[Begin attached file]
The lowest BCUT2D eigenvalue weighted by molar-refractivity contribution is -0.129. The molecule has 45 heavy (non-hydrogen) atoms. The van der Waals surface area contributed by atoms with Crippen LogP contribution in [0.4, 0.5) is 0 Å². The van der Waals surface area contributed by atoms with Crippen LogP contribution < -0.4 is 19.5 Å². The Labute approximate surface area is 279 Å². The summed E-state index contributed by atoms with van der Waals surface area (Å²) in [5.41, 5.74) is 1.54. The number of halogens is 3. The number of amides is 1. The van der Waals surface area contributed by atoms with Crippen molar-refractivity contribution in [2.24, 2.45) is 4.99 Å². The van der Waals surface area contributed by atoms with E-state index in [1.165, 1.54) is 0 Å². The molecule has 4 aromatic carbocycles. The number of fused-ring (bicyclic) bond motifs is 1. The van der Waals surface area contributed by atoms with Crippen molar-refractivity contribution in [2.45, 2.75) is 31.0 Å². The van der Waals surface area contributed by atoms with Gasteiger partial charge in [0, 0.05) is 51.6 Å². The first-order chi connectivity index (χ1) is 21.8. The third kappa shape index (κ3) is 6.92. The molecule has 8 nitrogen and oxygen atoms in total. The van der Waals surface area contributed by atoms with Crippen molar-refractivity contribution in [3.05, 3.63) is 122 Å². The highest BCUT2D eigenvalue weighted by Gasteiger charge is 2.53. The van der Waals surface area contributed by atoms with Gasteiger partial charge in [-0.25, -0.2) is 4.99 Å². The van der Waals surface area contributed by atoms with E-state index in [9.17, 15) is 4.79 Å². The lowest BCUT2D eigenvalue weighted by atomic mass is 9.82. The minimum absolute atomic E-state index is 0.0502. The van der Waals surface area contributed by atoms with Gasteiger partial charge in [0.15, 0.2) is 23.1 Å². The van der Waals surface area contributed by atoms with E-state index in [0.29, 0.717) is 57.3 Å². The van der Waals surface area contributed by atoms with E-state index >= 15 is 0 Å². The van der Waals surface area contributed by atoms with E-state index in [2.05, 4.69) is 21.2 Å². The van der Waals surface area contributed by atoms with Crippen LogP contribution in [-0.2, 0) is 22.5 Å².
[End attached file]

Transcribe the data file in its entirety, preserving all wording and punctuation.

The lowest BCUT2D eigenvalue weighted by molar-refractivity contribution is -0.129. The molecule has 45 heavy (non-hydrogen) atoms. The van der Waals surface area contributed by atoms with Crippen LogP contribution in [0.4, 0.5) is 0 Å². The van der Waals surface area contributed by atoms with Crippen LogP contribution < -0.4 is 19.5 Å². The Labute approximate surface area is 279 Å². The summed E-state index contributed by atoms with van der Waals surface area (Å²) in [5.41, 5.74) is 1.54. The number of halogens is 3. The number of amides is 1. The van der Waals surface area contributed by atoms with Crippen molar-refractivity contribution in [2.24, 2.45) is 4.99 Å². The van der Waals surface area contributed by atoms with E-state index in [1.165, 1.54) is 0 Å². The molecule has 4 aromatic carbocycles. The number of fused-ring (bicyclic) bond motifs is 1. The van der Waals surface area contributed by atoms with Crippen molar-refractivity contribution in [2.45, 2.75) is 31.0 Å². The van der Waals surface area contributed by atoms with Gasteiger partial charge in [0, 0.05) is 51.6 Å². The first-order chi connectivity index (χ1) is 21.8. The third kappa shape index (κ3) is 6.92. The molecule has 8 nitrogen and oxygen atoms in total. The van der Waals surface area contributed by atoms with Crippen molar-refractivity contribution in [3.05, 3.63) is 122 Å². The highest BCUT2D eigenvalue weighted by Gasteiger charge is 2.53. The van der Waals surface area contributed by atoms with Gasteiger partial charge in [-0.25, -0.2) is 4.99 Å². The van der Waals surface area contributed by atoms with E-state index in [9.17, 15) is 4.79 Å². The lowest BCUT2D eigenvalue weighted by atomic mass is 9.82. The minimum absolute atomic E-state index is 0.0502. The van der Waals surface area contributed by atoms with Gasteiger partial charge in [0.15, 0.2) is 23.1 Å². The van der Waals surface area contributed by atoms with E-state index in [0.29, 0.717) is 57.3 Å². The van der Waals surface area contributed by atoms with E-state index >= 15 is 0 Å². The van der Waals surface area contributed by atoms with E-state index in [2.05, 4.69) is 21.2 Å². The van der Waals surface area contributed by atoms with Crippen LogP contribution in [-0.2, 0) is 22.5 Å².